Reflecting on Fairtrade, as a Fairtrade Town and at the 10th anniversary as a Fair Trade Nation
In the ten years since Scotland became a Fair Trade Nation, and the eighteen years since St Andrews became a Fairtrade town, Fairtrade and related issues have risen up the general news agenda, bringing not only increased support, but also increased scrutiny and criticism. In the St Andrews group our understanding has
been helped by having one of our members who is actively involved with a social enterprise, True Origin (was Just Trading Scotland), that imports and sells a wide range of Fairtrade and other fairly traded products.
The Fairtrade logo, and the simple principle of paying a fair price, make an easily communicable message, and at the outset some of us naively thought that the whole point of the movement was to promote the sale of Fairtrade labelled products. The testimony of Fairtrade producers regularly reinforced this perception, while also leaving us lost in admiration for the farmers’ industry, determination and ingenuity in the face of both natural and social obstacles. This aim is still of fundamental importance, not least because food-producers, having invested in gaining Fairtrade certification, need to sell as much as possible of their product at the full Fairtrade price, rather than the open market price.
One of the main achievements of the St Andrews Fairtrade Town Group has been to engage with the organizers of the Open, British Golf’s major tournament, and persuade them to use Fairtrade products in their catering. But this success also highlights a glaring problem: it is easier to promote Fairtrade products in affluent communities than in more deprived areas. It shouldn’t have come as a surprise that Fairtrade principles can never become integral to the food supply industry until our own extreme social inequalities are done away with.
Another dilemma that is hard to ignore is the food-miles problem. Should we buy British sugar, or Fairtrade sugar from the Caribbean or Indian Ocean? Should our
green vegetables be transported by road from the EU, or by air from East Africa? Choosing Fairtrade over non-Fairtrade rice isn’t a difficult decision, but if we are looking for carbohydrates should we take them in the form of local potatoes or Fairtrade rice shipped from India or Malawi? As for cut flowers, many of us have concluded in recent years that even when grown close at hand they represent a poor use of land and water; the argument against buying flowers air-freighted from afar is even more compelling. But the Fairtrade cut-flower industries in East Africa, Sri Lanka and Ecuador employ as many as 73,000 people, 41% of the workers employed in Fairtrade farms.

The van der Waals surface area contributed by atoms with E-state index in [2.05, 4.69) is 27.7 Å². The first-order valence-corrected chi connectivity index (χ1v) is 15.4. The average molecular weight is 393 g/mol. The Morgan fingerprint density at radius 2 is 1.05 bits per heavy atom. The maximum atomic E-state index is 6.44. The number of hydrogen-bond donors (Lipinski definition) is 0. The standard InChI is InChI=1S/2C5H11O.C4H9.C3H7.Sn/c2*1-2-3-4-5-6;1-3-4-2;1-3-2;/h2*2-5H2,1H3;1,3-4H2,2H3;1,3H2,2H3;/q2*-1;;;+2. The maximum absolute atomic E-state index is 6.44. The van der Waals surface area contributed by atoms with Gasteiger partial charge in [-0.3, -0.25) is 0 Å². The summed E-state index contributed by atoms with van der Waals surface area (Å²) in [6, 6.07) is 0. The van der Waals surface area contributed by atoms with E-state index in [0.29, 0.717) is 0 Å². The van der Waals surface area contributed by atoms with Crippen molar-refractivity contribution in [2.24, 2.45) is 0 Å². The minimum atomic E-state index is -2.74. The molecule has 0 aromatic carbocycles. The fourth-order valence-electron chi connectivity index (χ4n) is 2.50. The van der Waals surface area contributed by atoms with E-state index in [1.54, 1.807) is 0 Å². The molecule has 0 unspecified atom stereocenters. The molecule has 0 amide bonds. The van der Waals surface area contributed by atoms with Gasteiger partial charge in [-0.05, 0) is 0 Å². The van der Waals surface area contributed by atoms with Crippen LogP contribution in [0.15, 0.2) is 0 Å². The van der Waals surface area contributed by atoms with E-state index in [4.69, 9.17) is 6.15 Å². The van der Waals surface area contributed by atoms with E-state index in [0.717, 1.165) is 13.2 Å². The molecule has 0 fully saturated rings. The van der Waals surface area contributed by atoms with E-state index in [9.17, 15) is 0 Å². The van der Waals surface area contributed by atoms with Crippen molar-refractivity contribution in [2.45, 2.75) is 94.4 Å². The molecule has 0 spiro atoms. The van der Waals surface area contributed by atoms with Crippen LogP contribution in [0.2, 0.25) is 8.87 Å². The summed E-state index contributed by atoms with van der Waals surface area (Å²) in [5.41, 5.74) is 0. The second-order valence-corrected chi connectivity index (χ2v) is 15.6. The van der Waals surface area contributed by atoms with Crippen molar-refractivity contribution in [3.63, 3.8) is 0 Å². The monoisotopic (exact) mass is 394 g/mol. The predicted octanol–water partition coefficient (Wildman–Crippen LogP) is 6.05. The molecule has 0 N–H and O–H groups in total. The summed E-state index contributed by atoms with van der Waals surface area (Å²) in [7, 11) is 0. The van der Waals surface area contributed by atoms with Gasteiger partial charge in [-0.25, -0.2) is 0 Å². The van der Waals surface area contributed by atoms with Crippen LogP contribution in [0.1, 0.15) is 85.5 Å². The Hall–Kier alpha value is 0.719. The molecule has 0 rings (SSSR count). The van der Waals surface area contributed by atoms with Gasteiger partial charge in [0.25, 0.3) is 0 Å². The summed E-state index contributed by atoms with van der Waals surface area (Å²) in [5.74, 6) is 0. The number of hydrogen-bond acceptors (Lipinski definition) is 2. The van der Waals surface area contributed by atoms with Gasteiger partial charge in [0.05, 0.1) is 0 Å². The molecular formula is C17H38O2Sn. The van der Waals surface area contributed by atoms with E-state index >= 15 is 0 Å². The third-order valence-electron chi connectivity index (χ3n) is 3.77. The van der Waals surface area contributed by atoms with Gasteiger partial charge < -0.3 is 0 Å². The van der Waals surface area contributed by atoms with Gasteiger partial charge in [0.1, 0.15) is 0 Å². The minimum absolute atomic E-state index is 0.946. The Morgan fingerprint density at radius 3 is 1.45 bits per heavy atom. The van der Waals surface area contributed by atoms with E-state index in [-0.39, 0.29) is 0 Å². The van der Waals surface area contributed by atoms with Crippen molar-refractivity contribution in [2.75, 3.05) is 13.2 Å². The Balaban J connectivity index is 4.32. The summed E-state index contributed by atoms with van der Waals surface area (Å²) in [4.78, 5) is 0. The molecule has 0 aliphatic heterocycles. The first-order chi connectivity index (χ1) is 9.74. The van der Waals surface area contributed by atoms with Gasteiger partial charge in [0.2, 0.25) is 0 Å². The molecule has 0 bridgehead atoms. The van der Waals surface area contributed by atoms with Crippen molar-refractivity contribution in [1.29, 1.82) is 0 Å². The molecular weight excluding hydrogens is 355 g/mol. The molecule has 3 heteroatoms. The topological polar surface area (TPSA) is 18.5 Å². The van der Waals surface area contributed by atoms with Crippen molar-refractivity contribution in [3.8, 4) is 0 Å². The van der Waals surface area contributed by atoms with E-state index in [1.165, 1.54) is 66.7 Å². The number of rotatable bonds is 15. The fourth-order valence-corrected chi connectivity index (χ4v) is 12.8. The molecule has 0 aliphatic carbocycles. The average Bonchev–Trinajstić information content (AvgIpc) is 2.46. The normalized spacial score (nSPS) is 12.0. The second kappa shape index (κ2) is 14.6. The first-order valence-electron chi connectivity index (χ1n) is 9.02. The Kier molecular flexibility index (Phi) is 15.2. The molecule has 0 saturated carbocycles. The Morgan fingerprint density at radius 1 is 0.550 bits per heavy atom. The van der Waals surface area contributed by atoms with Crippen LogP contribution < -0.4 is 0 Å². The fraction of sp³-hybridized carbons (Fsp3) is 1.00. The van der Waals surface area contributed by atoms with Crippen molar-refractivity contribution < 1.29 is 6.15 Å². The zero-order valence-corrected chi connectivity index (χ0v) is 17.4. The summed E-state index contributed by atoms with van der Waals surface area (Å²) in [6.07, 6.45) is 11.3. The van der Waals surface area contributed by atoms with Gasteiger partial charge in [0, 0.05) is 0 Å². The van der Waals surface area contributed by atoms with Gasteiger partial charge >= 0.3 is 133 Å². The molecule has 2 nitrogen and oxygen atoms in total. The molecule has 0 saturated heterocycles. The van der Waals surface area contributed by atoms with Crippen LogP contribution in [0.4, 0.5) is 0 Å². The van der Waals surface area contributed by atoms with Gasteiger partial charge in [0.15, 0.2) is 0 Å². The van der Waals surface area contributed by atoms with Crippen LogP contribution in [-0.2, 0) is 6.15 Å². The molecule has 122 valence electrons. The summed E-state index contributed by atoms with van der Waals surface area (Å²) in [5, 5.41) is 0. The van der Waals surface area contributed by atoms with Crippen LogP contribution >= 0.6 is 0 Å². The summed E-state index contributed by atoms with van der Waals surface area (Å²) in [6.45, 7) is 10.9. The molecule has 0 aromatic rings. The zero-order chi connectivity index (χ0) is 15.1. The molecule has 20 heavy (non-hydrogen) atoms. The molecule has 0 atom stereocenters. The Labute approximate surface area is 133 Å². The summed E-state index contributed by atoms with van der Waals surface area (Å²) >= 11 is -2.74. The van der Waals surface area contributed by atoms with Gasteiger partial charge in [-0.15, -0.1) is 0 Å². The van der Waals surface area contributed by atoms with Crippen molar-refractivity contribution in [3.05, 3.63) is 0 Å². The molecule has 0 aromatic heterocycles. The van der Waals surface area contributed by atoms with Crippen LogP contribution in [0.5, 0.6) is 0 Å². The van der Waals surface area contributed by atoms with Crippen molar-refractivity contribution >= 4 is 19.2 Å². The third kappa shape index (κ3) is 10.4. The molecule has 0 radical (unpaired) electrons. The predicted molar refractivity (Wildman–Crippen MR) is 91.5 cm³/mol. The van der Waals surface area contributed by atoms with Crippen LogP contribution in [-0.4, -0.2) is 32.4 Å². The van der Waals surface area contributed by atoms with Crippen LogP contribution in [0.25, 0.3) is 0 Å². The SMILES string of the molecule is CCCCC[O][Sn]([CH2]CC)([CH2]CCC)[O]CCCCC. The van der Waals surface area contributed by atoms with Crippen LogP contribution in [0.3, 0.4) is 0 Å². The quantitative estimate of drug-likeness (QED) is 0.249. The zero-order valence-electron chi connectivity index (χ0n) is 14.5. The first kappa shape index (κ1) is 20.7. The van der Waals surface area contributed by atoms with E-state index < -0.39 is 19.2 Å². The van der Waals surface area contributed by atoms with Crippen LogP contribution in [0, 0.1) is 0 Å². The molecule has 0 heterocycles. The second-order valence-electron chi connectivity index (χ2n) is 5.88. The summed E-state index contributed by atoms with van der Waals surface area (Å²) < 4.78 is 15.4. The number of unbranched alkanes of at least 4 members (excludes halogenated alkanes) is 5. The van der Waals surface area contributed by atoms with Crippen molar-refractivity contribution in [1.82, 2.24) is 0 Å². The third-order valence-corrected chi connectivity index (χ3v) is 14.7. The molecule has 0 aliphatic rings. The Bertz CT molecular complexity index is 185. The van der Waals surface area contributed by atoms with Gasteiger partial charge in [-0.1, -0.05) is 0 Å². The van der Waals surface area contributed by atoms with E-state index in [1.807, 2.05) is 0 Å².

A frequent complaint is that the Fairtrade movement has created a bureaucratic industry that is profitable for professionals from the global North engaged in the standards and certification process. Large and complex institutions such as Fairtrade require a bureaucracy to administer them, but we need to guard against the vices inherent in bureaucratic systems. Such systems are top-down and hierarchical, and reinforce existing power structures. The Fairtrade bureaucracy is accused of using its standards to impose a liberal agenda that prioritises climate change, biodiversity and gender equality, which might be at variance with the producer communities’ traditional values and immediate local priorities. The Fairtrade standard’s provisions for empowering the producer communities, as well as the testimony from producers themselves, suggest that the movement is aware of these dangers, but everything depends on how the standards are applied and monitored. Any form of certification is only as good as the certifiers, and if they approach the job as a box-ticking exercise, malpractice and abuse of power can flourish. While Fairtrade certification claims to avoid this danger, there have been allegations of child labour and sexual exploitation within Fairtrade supply chains.
We sometimes encounter the feeling, among ourselves, as well as among those opposed to Fairtrade, that in the midst of global food shortages and ecological disaster there’s no time to worry about fairness. It is true that the current crises complicate the issue of trade justice, as they complicate every aspect of modern life, but far from being irrelevant, the Fairtrade standard contains a recipe for progress in the struggle against hunger and climate change, since its criteria include requirements for sustainable production and responsible use of land and water. At the same time, the Fairtrade premium pays for improvements in
farming methods and better educational opportunities, both essential if smallholder farmers are to make their contribution to global food production and raise their own families out of poverty.
As the critical spotlight is turned on the Fairtrade movement, and we move beyond our initial enthusiasm, we hope we are gaining insight into how the Fairtrade ideal relates to other issues. It emerges from this scrutiny as a more complex and ambivalent idea, but as more important than ever.
St Andrews Fairtrade Group